Richard Harrison Bull, architect. Building completed in the summer of 1854. Residence wing for the director added in 1868, expanded in 1905-1906, and finally removed to facilitate the enlargement of Couzens Hall in 1954. East wing, with a larger dome and a more powerful telescope, begun in 1908 and completed in 1909; torn down in 1976. Named "The Detroit Observatory of the University of Michigan" until 1931 when it was changed to "The Observatory of the University of Michigan." In 1999, the name was officially changed to "The University of Michigan Detroit Observatory."
So. Univ. & State the day of the Chicago game, Nov. 13
University of Michigan Photographs Vertical File
Bentley Historical Library (collector)
Folder / Container / Volume
UBImusD13. Folder: Michigan Union (built 1919), exterior views. no. 246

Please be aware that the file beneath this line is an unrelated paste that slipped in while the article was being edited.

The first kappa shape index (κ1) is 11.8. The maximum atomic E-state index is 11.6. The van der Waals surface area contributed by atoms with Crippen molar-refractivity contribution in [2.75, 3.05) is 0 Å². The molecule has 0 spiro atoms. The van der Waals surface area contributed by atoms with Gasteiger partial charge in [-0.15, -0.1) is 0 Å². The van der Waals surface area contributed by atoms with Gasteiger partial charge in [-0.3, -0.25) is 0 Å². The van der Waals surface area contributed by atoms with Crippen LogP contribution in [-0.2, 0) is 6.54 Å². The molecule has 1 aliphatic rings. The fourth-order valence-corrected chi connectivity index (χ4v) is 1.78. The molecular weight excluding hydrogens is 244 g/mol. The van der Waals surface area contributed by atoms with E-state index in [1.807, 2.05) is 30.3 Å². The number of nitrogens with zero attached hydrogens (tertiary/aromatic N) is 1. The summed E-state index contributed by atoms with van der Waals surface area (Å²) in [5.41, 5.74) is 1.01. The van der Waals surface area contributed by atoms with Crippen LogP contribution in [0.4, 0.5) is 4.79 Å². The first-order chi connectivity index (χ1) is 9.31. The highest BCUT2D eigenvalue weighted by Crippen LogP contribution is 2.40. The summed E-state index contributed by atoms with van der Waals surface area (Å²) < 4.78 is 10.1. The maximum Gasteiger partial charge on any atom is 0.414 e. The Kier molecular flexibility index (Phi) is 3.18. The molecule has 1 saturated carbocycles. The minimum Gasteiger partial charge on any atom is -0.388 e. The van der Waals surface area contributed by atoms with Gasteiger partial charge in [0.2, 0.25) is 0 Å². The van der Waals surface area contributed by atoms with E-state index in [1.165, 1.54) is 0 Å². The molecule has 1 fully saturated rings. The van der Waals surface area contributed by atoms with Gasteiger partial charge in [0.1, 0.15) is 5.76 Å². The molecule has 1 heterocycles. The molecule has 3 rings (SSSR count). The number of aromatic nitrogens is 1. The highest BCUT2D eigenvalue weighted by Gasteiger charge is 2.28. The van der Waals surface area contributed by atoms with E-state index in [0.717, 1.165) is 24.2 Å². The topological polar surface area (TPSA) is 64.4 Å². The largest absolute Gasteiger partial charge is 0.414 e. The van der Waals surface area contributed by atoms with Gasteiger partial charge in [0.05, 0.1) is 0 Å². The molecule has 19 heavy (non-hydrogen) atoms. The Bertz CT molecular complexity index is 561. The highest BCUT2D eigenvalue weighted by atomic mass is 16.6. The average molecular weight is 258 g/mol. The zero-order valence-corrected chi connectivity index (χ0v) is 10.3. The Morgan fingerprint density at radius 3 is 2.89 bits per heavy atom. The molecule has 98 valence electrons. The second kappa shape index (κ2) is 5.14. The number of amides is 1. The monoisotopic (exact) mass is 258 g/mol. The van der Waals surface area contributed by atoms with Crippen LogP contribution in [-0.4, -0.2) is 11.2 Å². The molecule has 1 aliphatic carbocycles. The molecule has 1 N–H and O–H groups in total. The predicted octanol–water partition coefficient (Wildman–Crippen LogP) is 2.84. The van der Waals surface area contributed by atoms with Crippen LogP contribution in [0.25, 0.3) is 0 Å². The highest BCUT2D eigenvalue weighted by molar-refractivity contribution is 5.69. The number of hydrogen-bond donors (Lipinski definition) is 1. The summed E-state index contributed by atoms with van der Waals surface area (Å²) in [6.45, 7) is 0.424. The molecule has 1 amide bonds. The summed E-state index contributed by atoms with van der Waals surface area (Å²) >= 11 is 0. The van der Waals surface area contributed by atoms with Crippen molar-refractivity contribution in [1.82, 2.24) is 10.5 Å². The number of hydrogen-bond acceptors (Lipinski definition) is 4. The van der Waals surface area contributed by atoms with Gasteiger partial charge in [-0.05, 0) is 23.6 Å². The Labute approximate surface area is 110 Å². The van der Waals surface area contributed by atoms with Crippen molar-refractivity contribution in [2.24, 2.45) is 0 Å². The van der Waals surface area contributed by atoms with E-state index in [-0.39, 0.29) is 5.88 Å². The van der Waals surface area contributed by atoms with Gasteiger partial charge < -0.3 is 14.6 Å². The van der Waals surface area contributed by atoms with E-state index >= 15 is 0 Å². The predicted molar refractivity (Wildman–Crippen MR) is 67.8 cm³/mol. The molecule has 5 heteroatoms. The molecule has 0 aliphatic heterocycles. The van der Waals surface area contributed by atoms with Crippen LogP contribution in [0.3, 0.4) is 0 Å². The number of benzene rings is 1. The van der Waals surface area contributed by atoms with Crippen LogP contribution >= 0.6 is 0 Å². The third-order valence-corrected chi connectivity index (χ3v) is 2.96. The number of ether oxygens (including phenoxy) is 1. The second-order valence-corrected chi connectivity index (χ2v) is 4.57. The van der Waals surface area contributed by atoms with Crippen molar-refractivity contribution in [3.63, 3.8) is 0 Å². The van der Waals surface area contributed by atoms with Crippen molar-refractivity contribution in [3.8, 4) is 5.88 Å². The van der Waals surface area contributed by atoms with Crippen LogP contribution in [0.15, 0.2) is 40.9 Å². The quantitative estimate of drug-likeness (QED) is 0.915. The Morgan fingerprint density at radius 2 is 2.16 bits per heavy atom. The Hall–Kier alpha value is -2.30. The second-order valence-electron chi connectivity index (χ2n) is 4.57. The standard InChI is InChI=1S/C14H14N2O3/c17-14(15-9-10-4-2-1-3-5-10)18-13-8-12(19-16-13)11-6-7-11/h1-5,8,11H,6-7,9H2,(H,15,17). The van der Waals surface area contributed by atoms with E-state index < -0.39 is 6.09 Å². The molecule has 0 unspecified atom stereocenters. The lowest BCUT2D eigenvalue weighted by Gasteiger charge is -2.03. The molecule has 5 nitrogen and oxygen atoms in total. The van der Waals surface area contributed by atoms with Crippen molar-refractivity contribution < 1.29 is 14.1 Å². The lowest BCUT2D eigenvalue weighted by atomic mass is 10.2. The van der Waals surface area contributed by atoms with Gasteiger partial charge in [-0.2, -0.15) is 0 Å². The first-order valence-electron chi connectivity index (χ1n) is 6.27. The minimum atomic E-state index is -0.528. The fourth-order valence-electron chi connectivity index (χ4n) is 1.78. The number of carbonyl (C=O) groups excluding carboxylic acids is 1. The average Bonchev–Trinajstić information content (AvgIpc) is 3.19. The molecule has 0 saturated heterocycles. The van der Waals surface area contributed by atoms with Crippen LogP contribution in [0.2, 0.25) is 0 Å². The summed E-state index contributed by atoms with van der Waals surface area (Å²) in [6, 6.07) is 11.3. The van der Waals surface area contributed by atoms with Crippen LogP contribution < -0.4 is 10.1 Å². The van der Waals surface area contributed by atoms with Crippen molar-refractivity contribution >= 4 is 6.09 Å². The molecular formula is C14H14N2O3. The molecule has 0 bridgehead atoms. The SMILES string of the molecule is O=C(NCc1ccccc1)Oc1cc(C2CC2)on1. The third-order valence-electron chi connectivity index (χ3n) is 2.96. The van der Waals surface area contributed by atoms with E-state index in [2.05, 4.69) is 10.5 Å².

Allen B. and Irving K. Pond, of Chicago, architects. Construction for the Michigan Union began in 1916. Previously, the renovated residence of Judge Thomas M. Cooley was used as the Union clubhouse. Before the four-story building officially opened for student use in 1919, it was used in a partially finished state as a barracks for the Students' Army Training Corps. By 1925, the pool in the basement and the library on the second floor of the building were completed. Several additions were made to the Union in the 1930's and 1950's.
Image shows view from southeast toward State Street.
IMB (Irvine, Michigan, Brookline), a collaboration between the University of Michigan, the University of California at Irvine, and the U.S. Department of Energy, was an experiment designed to determine the ultimate stability of matter. Computer display of PMT [photomultiplier tubes] hits from a muon produced by a neutrino interaction in IMB detector. Cylinder plot
Built in 1923 by Smith, Hinchman & Grylls Associates, this structure was designed for indoor track events and intercollegiate sports, particularly football, baseball, basketball, and track athletics. Originally named the Yost Field House after U-M football coach Fielding Harris Yost (1921-1941), the building was remodeled in November of 1973 and renamed Yost Ice Arena.